- By Thomas E. RicksThomas E. Ricks covered the U.S. military for the Washington Post from 2000 through 2008. He can be reached at email@example.com.
By Shelly Burgoyne
Best Defense guest commenter
At first I was just too angry, actually viscerally angry to offer anything helpful, let alone insightful.
After a few days I have calmed down a bit. I am still shocked at the judge’s wounding verdict, but I have been able to sift through all the garbage this Sinclair case produced and narrow down exactly why I am so affected, and it is what I keep coming back to. It is what haunts me.
Gen. Sinclair admitted to serious crimes, crimes he has surely convicted others (enlisted) of. He has surely docked pay from those under his command in aggregate. He has surely convicted soldiers and thrown them in Leavenworth, kicked out soldiers, etc. for crimes far less than his — far less.
He admitted to breaking the law over and over and yet he was deemed honorable by this judge — honorable! It is as if our Army has transformed into some kind of a gang, a completely illegitimate organization. I am humiliated and insulted beyond return.
His family is innocent in this, but that is not a reason to allow this admitted criminal to retire with honor and keep taxpayers’ money, his pension. A military pension is entitled to the servicemember; the pension is his, not his wife’s. I am a military wife, but I also served and the combat veteran in me knows the judge should have taken it. How many families of enlisted soldiers have been left destitute after breaking laws far less severely than Gen. Sinclair?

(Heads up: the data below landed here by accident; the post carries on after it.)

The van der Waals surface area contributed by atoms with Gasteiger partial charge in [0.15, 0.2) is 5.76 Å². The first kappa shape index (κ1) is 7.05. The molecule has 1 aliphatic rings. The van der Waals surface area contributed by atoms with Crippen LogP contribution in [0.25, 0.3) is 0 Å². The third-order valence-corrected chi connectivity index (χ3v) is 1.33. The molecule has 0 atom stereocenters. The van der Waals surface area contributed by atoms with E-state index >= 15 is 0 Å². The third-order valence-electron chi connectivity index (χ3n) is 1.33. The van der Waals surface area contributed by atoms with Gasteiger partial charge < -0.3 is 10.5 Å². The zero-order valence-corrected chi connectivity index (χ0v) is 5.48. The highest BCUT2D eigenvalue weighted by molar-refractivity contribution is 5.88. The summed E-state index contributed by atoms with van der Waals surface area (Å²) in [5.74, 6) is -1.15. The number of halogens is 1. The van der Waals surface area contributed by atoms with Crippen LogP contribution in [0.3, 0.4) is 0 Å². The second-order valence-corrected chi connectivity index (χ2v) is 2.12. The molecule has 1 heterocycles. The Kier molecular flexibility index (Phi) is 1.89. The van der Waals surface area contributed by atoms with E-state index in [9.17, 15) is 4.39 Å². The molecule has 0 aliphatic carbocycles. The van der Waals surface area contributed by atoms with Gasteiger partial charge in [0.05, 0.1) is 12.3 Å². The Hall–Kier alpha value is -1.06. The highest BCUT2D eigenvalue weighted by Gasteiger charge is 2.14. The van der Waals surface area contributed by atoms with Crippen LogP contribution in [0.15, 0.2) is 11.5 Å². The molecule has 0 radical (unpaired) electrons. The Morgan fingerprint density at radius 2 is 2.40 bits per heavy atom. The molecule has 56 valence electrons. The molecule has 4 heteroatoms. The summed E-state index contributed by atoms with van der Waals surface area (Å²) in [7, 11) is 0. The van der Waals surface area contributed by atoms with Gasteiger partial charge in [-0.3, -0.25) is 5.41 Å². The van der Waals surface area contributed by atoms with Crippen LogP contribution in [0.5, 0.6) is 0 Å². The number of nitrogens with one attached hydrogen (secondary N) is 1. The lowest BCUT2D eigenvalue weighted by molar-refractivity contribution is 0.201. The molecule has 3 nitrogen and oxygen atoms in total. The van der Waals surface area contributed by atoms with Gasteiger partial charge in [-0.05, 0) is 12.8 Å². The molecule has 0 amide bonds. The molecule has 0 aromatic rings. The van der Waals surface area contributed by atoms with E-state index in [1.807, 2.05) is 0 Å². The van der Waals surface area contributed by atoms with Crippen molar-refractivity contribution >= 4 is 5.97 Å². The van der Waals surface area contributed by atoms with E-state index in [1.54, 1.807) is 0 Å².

Finally, the incredible damage that this one criminal has left in his wake of toxicity and dysfunction will change the Army forever. Senators and congressmen on the fence chose a side yesterday and it wasn’t the Army’s side. Congress will proceed to tear apart our laws and our command authority, and I no longer care much that they do.
Ms. Burgoyne is a former Army officer. She served combat tours to Iraq in 2003 and 2005. She was named a Tillman Scholar in 2010 and recently completed her graduate studies at the University of Maryland. She is currently living and writing in the D.C. area, where her work focuses on veterans and women in the military.
Gordon Lubold is a national security reporter for Foreign Policy. He is also the author of FP's Situation Report, an e-mailed newsletter that is blasted out to more than 70,000 national security and foreign affairs subscribers each morning that includes the top nat-sec news, breaking news, tidbits, nuggets and what he likes to call "candy." Before arriving at FP, he was a senior advisor at the United States Institute of Peace in Washington, where he wrote on national security and foreign policy. Prior to his arrival at USIP, he was a defense reporter for Politico, where he launched the popular Morning Defense early morning blog and tip-sheet. Prior to that, he was the Pentagon and national security correspondent for the Christian Science Monitor, and before that he was the Pentagon correspondent for the Army Times chain of newspapers. He has covered conflict in Iraq, Afghanistan, Pakistan and other countries in South Asia, and has reported on military matters in sub-Saharan Africa, East Asia and Latin America as well as at American military bases across the country. He has spoken frequently on the sometimes-contentious relationship between the military and the media as a guest on numerous panels. He also appears on radio and television, including on CNN, public radio's Diane Rehm and To the Point, and C-SPAN's Washington Journal. He lives in Alexandria with his wife and two children.| Situation Report |